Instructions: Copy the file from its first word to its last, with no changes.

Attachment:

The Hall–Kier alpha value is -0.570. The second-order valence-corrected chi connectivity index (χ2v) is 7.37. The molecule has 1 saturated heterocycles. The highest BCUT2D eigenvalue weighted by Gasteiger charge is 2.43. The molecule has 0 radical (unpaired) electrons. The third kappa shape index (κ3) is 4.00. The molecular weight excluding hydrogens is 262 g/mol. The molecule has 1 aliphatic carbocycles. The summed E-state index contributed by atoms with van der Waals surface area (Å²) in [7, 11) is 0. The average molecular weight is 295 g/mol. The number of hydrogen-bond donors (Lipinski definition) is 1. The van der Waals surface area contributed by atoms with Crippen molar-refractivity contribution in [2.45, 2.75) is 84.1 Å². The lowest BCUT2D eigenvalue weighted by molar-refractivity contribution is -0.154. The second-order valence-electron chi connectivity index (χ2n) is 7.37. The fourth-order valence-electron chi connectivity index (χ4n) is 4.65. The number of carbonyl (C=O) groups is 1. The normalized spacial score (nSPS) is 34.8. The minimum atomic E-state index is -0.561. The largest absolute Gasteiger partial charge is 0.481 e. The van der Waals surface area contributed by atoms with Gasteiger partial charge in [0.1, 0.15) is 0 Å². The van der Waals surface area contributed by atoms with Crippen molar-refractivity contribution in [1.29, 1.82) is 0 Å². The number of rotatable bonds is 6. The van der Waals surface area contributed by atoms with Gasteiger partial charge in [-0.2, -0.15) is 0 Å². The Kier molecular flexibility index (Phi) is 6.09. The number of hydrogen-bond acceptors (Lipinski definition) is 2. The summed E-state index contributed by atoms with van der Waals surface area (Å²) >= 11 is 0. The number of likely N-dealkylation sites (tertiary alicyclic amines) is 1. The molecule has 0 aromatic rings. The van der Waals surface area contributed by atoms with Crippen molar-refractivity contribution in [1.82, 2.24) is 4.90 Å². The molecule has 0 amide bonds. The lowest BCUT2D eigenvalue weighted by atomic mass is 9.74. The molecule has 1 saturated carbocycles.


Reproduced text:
The Hall–Kier alpha value is -0.570. The second-order valence-corrected chi connectivity index (χ2v) is 7.37. The molecule has 1 saturated heterocycles. The highest BCUT2D eigenvalue weighted by Gasteiger charge is 2.43. The molecule has 0 radical (unpaired) electrons. The third kappa shape index (κ3) is 4.00. The molecular weight excluding hydrogens is 262 g/mol. The molecule has 1 aliphatic carbocycles. The summed E-state index contributed by atoms with van der Waals surface area (Å²) in [7, 11) is 0. The average molecular weight is 295 g/mol. The number of hydrogen-bond donors (Lipinski definition) is 1. The van der Waals surface area contributed by atoms with Crippen molar-refractivity contribution in [2.45, 2.75) is 84.1 Å². The lowest BCUT2D eigenvalue weighted by molar-refractivity contribution is -0.154. The second-order valence-electron chi connectivity index (χ2n) is 7.37. The fourth-order valence-electron chi connectivity index (χ4n) is 4.65. The number of carbonyl (C=O) groups is 1. The normalized spacial score (nSPS) is 34.8. The minimum atomic E-state index is -0.561. The largest absolute Gasteiger partial charge is 0.481 e. The van der Waals surface area contributed by atoms with Gasteiger partial charge in [0.1, 0.15) is 0 Å². The van der Waals surface area contributed by atoms with Crippen molar-refractivity contribution in [1.29, 1.82) is 0 Å². The number of rotatable bonds is 6. The van der Waals surface area contributed by atoms with Gasteiger partial charge in [-0.2, -0.15) is 0 Å². The Kier molecular flexibility index (Phi) is 6.09. The number of hydrogen-bond acceptors (Lipinski definition) is 2. The summed E-state index contributed by atoms with van der Waals surface area (Å²) >= 11 is 0. The number of likely N-dealkylation sites (tertiary alicyclic amines) is 1. The molecule has 0 aromatic rings. The van der Waals surface area contributed by atoms with Crippen molar-refractivity contribution in [1.82, 2.24) is 4.90 Å². The molecule has 0 amide bonds. The lowest BCUT2D eigenvalue weighted by atomic mass is 9.74. The molecule has 1 saturated carbocycles.